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04-21-1999, 05:43 PM #1Daniel McSorleyGuest
[BIRTHRIGHT] -mildly off-topic Son of Benelik
From: Mark A Vandermeulen
>> Mark VanderMeulen [email@example.com] wonders if the gods would be
>> to mortals. A quick look at nearly any religion or set of ancient
>> settles this in the affirmative. See Hercules or Genesis.
>First of all, this is a bald overgeneralization (and you'd better be able
>to explain your reference to Genesis...).
In some versions of the bible (I haven't read them all, so I won't
generalize), in Genesis, there are references to angels being attracted to
human women and these unions producing many famous heroes in ancient times.
It was for these blasphemies, among others, that the great deluge took
place. I think this is the reference he's making, though I may not be
completely accurate, I haven't read that section in a while.
OK, I found an online copy, "Genesis 6:1 And it came to pass, when men
began to multiply on the face of the earth, and daughters were born unto
them, 2 That the sons of God saw the daughters of men that they [were]
fair; and they took them wives of all which they chose. [DM: I cut out
verse 3] 4 There were giants in the earth in those days; and also after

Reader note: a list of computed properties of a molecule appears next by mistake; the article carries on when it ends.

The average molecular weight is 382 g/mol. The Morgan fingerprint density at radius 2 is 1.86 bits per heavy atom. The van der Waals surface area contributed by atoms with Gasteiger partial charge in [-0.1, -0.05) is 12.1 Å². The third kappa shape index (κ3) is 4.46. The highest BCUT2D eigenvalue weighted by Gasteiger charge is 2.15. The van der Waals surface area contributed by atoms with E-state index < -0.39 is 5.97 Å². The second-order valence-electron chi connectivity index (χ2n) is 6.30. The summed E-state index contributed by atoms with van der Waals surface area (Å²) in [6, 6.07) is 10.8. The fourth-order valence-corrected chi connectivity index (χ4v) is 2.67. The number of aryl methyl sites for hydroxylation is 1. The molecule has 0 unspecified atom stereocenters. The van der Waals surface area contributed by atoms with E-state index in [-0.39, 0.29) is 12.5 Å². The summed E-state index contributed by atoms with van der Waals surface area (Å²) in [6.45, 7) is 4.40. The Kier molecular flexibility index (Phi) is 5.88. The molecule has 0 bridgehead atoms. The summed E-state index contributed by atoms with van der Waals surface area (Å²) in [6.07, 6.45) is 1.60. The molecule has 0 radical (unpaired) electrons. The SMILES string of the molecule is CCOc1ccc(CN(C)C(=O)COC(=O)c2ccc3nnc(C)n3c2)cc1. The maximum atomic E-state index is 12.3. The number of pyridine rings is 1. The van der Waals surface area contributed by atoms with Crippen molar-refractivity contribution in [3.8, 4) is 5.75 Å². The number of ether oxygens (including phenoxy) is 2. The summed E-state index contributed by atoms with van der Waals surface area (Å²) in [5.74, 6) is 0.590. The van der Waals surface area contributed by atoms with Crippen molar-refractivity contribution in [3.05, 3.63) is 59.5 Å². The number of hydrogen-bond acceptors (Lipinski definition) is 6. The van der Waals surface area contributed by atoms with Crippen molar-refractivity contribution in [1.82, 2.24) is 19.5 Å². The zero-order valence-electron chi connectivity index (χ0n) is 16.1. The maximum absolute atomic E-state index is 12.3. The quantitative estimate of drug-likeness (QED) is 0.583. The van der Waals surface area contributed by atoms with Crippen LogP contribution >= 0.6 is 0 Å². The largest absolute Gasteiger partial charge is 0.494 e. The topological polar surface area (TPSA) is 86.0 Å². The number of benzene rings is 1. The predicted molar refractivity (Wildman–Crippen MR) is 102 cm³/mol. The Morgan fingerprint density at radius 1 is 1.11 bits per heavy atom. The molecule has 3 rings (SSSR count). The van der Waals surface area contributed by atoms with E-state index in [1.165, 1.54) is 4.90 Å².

that, when the sons of God came in unto the daughters of men, and they bare
[children] to them, the same [became] mighty men which [were] of old, men of
renown." This is from the King James, other versions are different,
mentioning "Nephilim" specifically.
I do think it reasonable that the BR gods would be attracted to mortals,
after all, most of them were regular men and women once, and probably still
have a strong self-image of themselves as men and women, so they might still
retain their human attractions. Actually, a plotline in my campaign relies
on the mortal son of Haelyn, conceived before the battle but born afterward,
therefore unknown to the Roele line and actually unblooded in the BR sense.
This line has carried on through the centuries in an obscure corner of
Mhoried. Of course, this happened before deification, but it's not
unreasonable to think that something similar could have happened afterward,
if (for example) Erik or Haelyn had a wife and couldn't let go of their
mortality right away. I haven't a clue what would happen if a goddess had a
son by a mortal man (or was pregnant at Deismaar?), so I'll not touch that
Daniel McSorley- firstname.lastname@example.org
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